We Shall Not Be Oppressed

Resistance to Slavery

For as long as slavery had been around, there were slave insurrections (an act or instance of rising in revolt, rebellion, or resistance against an authority). When a slave revolted, their masters were reminded that their slaves were not beasts, but humans and needed to be treated as such. Slave insurrections never ended peacefully. Rebellious slaves were often whipped, burned, jailed, hanged or banished from the colony. Even worse, in 1723, the laws were changed. Now, a slave that took part in a rebellion with five or more slaves could be punished by death; however, some remained undaunted.

There were mainly two methods of resistance that slaves practiced: passive and active. Passive resistance was a peaceful alternative to active resistance. Instead of fighting violently (Active Resistance), slaves would sabotage tools, fake sick, steal food, lie, damage crops, play dumb, refuse to work, work slowly, and sing. Sometimes, slaves would cripple themselves so that their value would decrease, preventing their master from receiving more money at the auction block. These acts of resistance would anger slave masters, and also cause less work to get done. This method of passive resistance was extremely helpful and successful for slaves.

Perhaps the most well-known act of active resistance was Nat Turner's Rebellion. When Nat Turner was bought by Joseph Travis in 1831, Turner was soon convinced that god wanted him to instigate a rebellion. So, on August 21 of that year, Turner and seven other slaves killed Travis and his family, along with many other whites. In all, around 50 whites were killed. Seventy five people joined in Turner's rebellion, but he hoped for more. 3000 members of the militia were sent to settle the rebellion. Turner was quickly defeated. In retaliation to the rebellion, more than 100 innocent slaves were murdered. Turner went into hiding, but was caught six weeks later. On November 11, 1831 Turner was executed. After this rebellion, many whites noticed how upset slaves were, which caused more opposition to slavery.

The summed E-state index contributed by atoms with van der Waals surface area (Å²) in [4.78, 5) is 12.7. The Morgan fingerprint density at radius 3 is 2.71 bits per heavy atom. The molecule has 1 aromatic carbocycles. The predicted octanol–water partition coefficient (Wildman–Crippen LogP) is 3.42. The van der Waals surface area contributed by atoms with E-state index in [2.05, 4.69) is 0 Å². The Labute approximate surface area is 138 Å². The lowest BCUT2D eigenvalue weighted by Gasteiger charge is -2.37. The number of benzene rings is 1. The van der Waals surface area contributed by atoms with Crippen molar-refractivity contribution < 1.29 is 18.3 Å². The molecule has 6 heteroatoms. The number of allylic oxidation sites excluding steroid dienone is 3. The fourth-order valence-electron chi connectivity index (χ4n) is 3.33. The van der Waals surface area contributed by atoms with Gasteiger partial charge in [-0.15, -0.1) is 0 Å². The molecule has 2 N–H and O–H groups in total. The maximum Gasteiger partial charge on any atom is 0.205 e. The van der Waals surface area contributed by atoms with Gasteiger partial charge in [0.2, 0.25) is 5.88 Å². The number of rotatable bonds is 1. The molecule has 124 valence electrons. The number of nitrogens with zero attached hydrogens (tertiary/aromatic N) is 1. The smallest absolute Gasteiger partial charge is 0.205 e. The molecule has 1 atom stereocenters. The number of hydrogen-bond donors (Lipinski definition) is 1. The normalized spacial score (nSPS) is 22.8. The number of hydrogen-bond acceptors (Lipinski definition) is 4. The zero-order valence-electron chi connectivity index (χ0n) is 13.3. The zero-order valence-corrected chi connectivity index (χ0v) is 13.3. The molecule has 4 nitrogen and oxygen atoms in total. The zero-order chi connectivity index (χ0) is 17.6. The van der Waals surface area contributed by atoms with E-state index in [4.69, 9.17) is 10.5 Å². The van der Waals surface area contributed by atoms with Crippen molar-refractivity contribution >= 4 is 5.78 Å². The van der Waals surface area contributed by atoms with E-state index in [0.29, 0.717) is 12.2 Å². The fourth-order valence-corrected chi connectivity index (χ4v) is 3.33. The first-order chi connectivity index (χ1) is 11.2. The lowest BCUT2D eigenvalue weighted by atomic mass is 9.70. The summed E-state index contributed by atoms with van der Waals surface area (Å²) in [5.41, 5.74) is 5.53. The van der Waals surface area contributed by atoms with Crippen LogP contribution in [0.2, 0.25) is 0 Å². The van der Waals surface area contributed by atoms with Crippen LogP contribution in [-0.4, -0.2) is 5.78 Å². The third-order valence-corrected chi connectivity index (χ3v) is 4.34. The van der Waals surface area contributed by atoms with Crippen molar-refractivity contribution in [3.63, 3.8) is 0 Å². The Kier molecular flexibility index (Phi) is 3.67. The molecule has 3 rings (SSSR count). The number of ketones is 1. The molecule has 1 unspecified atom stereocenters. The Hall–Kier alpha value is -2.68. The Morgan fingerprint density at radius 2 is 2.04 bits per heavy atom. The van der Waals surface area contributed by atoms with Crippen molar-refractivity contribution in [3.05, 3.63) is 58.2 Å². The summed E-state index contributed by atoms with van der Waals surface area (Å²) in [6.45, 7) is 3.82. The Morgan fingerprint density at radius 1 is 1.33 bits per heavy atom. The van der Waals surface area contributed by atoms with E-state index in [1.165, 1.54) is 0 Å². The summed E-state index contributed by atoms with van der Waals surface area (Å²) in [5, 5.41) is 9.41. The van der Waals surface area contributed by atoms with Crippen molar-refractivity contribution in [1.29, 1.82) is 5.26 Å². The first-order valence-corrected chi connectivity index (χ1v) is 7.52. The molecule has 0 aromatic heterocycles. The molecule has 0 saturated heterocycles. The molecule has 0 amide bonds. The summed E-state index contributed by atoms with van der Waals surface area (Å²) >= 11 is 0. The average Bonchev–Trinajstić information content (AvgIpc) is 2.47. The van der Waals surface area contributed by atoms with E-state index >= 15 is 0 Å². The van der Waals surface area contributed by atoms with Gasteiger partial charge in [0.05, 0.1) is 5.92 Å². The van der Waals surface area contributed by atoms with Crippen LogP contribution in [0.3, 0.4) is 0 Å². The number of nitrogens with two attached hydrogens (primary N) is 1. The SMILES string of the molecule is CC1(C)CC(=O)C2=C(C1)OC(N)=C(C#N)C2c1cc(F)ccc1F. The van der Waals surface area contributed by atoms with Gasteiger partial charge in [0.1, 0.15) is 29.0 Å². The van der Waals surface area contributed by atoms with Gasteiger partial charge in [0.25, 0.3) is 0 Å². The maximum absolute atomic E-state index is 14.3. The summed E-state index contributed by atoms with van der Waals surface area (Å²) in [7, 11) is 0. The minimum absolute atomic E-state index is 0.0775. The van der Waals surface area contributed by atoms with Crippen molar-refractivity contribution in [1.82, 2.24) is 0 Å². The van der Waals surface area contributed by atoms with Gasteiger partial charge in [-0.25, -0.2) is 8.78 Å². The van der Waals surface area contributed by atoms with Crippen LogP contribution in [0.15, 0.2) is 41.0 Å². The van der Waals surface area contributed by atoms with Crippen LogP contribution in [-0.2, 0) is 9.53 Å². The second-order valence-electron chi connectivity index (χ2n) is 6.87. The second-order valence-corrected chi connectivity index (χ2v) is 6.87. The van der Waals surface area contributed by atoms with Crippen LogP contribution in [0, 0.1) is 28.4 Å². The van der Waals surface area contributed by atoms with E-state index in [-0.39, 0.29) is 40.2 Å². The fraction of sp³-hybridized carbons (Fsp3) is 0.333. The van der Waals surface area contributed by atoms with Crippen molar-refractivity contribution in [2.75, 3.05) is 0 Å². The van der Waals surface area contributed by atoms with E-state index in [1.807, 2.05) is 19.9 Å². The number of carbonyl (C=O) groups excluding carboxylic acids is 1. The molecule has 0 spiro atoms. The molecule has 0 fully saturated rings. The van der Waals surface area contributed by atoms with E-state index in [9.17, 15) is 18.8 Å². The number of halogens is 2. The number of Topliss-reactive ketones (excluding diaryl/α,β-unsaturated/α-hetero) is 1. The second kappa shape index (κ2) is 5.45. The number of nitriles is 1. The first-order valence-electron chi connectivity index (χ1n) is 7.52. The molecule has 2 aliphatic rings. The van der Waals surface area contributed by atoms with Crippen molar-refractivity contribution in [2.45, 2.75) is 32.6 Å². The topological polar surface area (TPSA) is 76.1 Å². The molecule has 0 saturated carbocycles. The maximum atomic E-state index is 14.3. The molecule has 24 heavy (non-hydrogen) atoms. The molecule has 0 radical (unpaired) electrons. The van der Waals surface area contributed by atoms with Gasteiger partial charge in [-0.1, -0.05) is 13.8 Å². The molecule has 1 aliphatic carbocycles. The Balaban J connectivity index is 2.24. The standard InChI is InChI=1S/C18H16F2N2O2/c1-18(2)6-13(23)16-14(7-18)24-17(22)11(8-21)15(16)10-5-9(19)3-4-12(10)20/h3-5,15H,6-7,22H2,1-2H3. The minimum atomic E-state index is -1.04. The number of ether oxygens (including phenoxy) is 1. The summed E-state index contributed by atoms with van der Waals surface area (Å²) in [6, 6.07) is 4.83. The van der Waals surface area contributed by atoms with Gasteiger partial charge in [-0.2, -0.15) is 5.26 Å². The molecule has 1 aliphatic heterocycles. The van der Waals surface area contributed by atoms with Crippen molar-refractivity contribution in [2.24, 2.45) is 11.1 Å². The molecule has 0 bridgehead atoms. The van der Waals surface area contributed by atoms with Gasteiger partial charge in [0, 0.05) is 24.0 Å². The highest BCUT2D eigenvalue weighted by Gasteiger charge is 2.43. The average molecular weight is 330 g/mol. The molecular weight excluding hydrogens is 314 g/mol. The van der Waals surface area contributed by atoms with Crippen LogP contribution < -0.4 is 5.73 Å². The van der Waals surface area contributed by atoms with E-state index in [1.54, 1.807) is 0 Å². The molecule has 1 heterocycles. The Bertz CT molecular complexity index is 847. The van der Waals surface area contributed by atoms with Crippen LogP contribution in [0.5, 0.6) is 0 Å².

The Underground Railroad is certainly not what you would expect it to be. It was not underground or a railroad, but a series of unorganized escape routes for slaves. Some routes actually extended to Florida, Wisconsin and even other countries. While many runaways went north, there were some that went south. In the book Copper Sun, Amari, Tidbit and Polly travel to Fort Mose, in Florida, in search of freedom. The runaway slaves traveled on foot, wagons, boats, and trains. Runaways usually traveled at night and hid during the day. If the slaves were caught, they would be taken back to their master and severely punished.

Harriet Tubman was an extremely well known conductor for the Underground Railroad. She helped over 300 southern slaves escape slavery, protecting them and giving them a chance to start new lives. Tubman put her own life on the line in order to lead people to freedom. Plantation owners considered Tubman such a threat, that they offered a 40,000 dollar reward for her capture.

When a slave revolted, their masters were reminded that slaves were not beasts, but humans that needed proper treatment. Resisting slavery often resulted in severe punishment. However, some slaves were brave and believed that their boldness would help end slavery.

This link contains interesting background information on the Underground Railroad.